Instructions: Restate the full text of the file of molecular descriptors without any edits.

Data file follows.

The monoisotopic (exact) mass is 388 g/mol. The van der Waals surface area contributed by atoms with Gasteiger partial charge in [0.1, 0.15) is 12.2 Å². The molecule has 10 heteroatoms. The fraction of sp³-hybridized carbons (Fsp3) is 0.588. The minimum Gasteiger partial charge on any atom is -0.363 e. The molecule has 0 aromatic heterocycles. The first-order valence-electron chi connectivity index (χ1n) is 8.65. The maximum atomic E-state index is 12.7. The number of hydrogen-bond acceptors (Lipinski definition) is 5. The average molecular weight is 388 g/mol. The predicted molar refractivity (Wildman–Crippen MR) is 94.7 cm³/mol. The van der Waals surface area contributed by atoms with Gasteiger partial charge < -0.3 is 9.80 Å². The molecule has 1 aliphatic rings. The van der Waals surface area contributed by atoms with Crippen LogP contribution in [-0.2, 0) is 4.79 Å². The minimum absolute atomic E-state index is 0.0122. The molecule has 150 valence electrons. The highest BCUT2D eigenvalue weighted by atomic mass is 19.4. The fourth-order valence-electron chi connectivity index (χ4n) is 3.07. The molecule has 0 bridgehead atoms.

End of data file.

The monoisotopic (exact) mass is 388 g/mol. The van der Waals surface area contributed by atoms with Gasteiger partial charge in [0.1, 0.15) is 12.2 Å². The molecule has 10 heteroatoms. The fraction of sp³-hybridized carbons (Fsp3) is 0.588. The minimum Gasteiger partial charge on any atom is -0.363 e. The molecule has 0 aromatic heterocycles. The first-order valence-electron chi connectivity index (χ1n) is 8.65. The maximum atomic E-state index is 12.7. The number of hydrogen-bond acceptors (Lipinski definition) is 5. The average molecular weight is 388 g/mol. The predicted molar refractivity (Wildman–Crippen MR) is 94.7 cm³/mol. The van der Waals surface area contributed by atoms with Gasteiger partial charge < -0.3 is 9.80 Å². The molecule has 1 aliphatic rings. The van der Waals surface area contributed by atoms with Crippen LogP contribution in [-0.2, 0) is 4.79 Å². The minimum absolute atomic E-state index is 0.0122. The molecule has 150 valence electrons. The highest BCUT2D eigenvalue weighted by atomic mass is 19.4. The fourth-order valence-electron chi connectivity index (χ4n) is 3.07. The molecule has 0 bridgehead atoms.